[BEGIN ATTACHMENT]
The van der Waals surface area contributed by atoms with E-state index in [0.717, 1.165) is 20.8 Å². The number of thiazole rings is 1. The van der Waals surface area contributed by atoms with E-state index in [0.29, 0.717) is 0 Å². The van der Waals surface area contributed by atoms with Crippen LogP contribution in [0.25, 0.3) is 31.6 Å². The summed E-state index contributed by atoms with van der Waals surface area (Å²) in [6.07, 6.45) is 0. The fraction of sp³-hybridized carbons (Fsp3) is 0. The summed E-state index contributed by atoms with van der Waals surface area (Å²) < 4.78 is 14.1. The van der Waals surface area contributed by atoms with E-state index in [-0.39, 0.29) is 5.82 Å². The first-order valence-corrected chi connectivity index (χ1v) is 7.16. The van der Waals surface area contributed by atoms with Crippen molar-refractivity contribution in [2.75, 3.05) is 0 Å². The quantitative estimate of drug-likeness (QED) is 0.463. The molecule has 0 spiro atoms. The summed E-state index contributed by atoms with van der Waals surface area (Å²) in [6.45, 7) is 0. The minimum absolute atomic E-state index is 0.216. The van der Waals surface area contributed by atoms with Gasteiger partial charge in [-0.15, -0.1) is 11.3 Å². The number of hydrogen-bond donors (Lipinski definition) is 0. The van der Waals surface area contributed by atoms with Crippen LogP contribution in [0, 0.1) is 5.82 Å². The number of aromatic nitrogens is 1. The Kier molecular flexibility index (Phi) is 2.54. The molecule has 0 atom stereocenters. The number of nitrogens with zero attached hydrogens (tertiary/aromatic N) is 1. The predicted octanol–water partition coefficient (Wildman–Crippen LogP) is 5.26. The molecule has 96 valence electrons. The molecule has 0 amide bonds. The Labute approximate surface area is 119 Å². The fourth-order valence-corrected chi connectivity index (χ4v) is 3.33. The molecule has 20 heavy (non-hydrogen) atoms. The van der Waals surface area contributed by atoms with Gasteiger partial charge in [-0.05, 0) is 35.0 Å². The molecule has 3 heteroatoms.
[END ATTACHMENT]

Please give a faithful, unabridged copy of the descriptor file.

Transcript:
The van der Waals surface area contributed by atoms with E-state index in [0.717, 1.165) is 20.8 Å². The number of thiazole rings is 1. The van der Waals surface area contributed by atoms with E-state index in [0.29, 0.717) is 0 Å². The van der Waals surface area contributed by atoms with Crippen LogP contribution in [0.25, 0.3) is 31.6 Å². The summed E-state index contributed by atoms with van der Waals surface area (Å²) in [6.07, 6.45) is 0. The fraction of sp³-hybridized carbons (Fsp3) is 0. The summed E-state index contributed by atoms with van der Waals surface area (Å²) < 4.78 is 14.1. The van der Waals surface area contributed by atoms with E-state index in [-0.39, 0.29) is 5.82 Å². The first-order valence-corrected chi connectivity index (χ1v) is 7.16. The van der Waals surface area contributed by atoms with Crippen molar-refractivity contribution in [2.75, 3.05) is 0 Å². The quantitative estimate of drug-likeness (QED) is 0.463. The molecule has 0 spiro atoms. The summed E-state index contributed by atoms with van der Waals surface area (Å²) in [6.45, 7) is 0. The minimum absolute atomic E-state index is 0.216. The van der Waals surface area contributed by atoms with Gasteiger partial charge in [-0.15, -0.1) is 11.3 Å². The number of hydrogen-bond donors (Lipinski definition) is 0. The van der Waals surface area contributed by atoms with Crippen LogP contribution in [0, 0.1) is 5.82 Å². The number of aromatic nitrogens is 1. The Kier molecular flexibility index (Phi) is 2.54. The molecule has 0 atom stereocenters. The number of nitrogens with zero attached hydrogens (tertiary/aromatic N) is 1. The predicted octanol–water partition coefficient (Wildman–Crippen LogP) is 5.26. The molecule has 96 valence electrons. The molecule has 0 amide bonds. The Labute approximate surface area is 119 Å². The fourth-order valence-corrected chi connectivity index (χ4v) is 3.33. The molecule has 20 heavy (non-hydrogen) atoms. The van der Waals surface area contributed by atoms with Gasteiger partial charge in [-0.05, 0) is 35.0 Å². The molecule has 3 heteroatoms.